The bottom line is that, to be profitable trader, you must be net long heavily/frequently enough, while prices are rising, and/or net short heavily/frequently enough, while prices are falling, to overcome costs. Orders are ultimately nothing more than a vehicle for adjusting your net position. Hence it doesn't matter whether you're entering or exiting, using TPs or SLs, scaling in or out, hedging, using market or pending orders, ..... whatever. There is no money management system, that in itself, provides a winning edge. Ultimately it's how you accurately you time your position adjustments around market reversals, on balance, that determines your base P/L.
     
    #5 hanover, Apr 29, 2009
    Last edited: Apr 29, 2009
  6. bamcoti

    bamcoti Recruit

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    NFA

    As a EA user that takes advantage of hedging I have already been complaining. My most profitable EA hedges and martingales both ways at the same time the margin usage is only half of running the two opposing strategies separately. It closes baskets of trades by monitoring the equity. Then the other issue the NFA is pushing here is the swap. This EA also closes the negative swap trades when in profit and lets the positive swap side run over night or through the week ends. I also have other EAs that trade on the same pairs. They do not hedge but different strategies might take opposing position. One might be a long term player while the other is scalping in the opposite direction. FXDD, although not yet NFA registered will probibly go along with the new rule so as not to nullify their efforts to be NFA registered. They have made no anouncment to their clients yet. They do not want them all to flock away until they have some way around this. They have their best minds and programmers working on this issue. One possible way to trade this might be with a modified MT4 Multi Account Manager running on a demo account controlling two live accounts. Longs go to one account and shorts go to another. The accounts are some how automatically equalized. No one knows if MT4 can get this to work before the deadline. I suggest that every one complain to the NFA. The squeaky wheel get the lube. It is like having your rights taken away. I do not think they truly want to protect any one and that this is just the excuse they are using. I believe they are doing this to try to migrate every away from spot forex and to currency futures. You see they do not get paid on the spot forex side but the NFA gets paid a percentage of every futures trade. There is a big problem with this. There is almost no liquidity in the currency futures at this time and the leverage is very low. Thus there is not much profit for a retail trader.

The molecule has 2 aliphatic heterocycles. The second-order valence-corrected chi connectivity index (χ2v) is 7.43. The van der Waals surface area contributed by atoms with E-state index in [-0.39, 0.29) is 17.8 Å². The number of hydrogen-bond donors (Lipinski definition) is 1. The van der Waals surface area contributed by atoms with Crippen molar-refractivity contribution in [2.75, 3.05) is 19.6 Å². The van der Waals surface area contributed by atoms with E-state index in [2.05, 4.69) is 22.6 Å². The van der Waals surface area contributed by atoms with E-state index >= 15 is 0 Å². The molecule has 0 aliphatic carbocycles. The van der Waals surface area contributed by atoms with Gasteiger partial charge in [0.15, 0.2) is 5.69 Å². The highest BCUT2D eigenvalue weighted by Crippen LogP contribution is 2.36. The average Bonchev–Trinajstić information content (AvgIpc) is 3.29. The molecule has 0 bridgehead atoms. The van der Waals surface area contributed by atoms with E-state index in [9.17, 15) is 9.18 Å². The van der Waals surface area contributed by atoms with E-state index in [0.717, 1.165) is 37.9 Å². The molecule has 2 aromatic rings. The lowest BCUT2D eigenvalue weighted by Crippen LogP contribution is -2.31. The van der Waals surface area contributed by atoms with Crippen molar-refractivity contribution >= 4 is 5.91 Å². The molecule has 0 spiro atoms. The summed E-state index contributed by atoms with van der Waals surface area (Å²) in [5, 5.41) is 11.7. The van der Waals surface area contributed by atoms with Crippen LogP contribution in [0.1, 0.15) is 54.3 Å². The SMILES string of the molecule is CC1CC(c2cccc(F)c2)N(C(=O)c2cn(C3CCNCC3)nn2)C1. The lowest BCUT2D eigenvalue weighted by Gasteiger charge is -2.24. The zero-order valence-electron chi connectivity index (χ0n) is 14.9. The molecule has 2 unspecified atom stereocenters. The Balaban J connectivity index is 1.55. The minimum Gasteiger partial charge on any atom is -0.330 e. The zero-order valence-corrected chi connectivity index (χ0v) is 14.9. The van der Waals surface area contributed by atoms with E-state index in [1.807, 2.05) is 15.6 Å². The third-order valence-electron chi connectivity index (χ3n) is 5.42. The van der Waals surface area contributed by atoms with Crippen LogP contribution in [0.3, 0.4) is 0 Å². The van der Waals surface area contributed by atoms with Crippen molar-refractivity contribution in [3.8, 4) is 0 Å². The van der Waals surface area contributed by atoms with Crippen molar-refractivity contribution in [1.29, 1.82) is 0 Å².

complain!!!
    Mike
     
  7. Herringtrader

    Herringtrader Private

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    Could anyone please show me a list of all the NFA regulated brokers?
     
  8. Mr. Madruga

    Mr. Madruga Private

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    non-STP broker will probably double their stop hunting acts to recover money from those cases you mentioned.
    why not dont allow brokers to have conflict of interest with their clients? that would be the best regulamentation ever...
     
  9. Cyclon

    Cyclon Company Representative

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    Thank you

    Thanks, Pharaoh for the nice layout of the new regs.

    Cheers,
    Cyclon
     
  10. sanyhuis

    sanyhuis Recruit

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    sanyhuis

    Does anyone want to comment on the new leverage rules that are coming up from the NFA? Limit of 100:1 for majors and 25:1 for all others.

    Also, as a footnote, I tried to transfer funds yesterday from FXCM to FXDD and FXCM wouldn't do it because FXDD was not regulated.